Single Cell Genomics of Hyperthermophiles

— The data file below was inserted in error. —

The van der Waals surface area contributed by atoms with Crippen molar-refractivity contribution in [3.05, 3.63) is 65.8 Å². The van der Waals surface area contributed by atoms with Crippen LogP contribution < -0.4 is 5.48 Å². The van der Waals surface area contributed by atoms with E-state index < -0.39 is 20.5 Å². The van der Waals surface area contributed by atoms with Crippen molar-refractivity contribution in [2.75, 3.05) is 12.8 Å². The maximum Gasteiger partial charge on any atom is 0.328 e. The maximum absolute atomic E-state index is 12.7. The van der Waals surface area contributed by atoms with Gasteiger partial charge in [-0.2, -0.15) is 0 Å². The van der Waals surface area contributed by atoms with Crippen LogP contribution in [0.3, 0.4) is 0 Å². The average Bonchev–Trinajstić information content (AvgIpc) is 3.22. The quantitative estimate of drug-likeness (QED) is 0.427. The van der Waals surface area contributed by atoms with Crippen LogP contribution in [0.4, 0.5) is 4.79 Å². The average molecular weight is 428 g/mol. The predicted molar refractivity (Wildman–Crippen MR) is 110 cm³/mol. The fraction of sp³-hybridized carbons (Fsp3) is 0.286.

70588 Modern methods of molecular analysis reveal an astonishing discrepancy between the diversity and numbers of organisms present in natural habitats and the relatively few capable of being cultured. Single Cell Genomics is a new initiative to develop the tools and methods for extracting cultivation-resistant genetic diversity in a form that is useful for whole genome sequence analysis and expression screening. This project will apply these tools to discover valuable hyperthermophilic enzymes and sequence information from a class of microorganisms especially difficult to grow in the lab. In Phase I, single microorganisms will be isolated from a diverse mixture using microscopy and a micromanipulator. Specific tasks include the isolation of a single molecule of intact genomic DNA, unbiased amplification with high fidelity, ligation to a new dual orientation zero-background cloning vector, and transformation into a new E. coli strain. A random genomic library from a single microbial cell adequate for 10X sequence coverage will be constructed. The long-term goals of this research are to develop a phylogenetically diverse set of genomic libraries from single cells of culture-resistant hyperthermophiles and screen them for commercially valuable enzymes. Commercial Applications and Other Benefits as described by the awardee: The technology could result in sales of reagent kits, a single cell genomic DNA cloning service, and hyperthermophilic genomic libraries. Enzyme activity screens for hyperthermophilic laccase and xylanase activities should provide environmentally friendly new reagents for the fiber processing and wood pulping industries.
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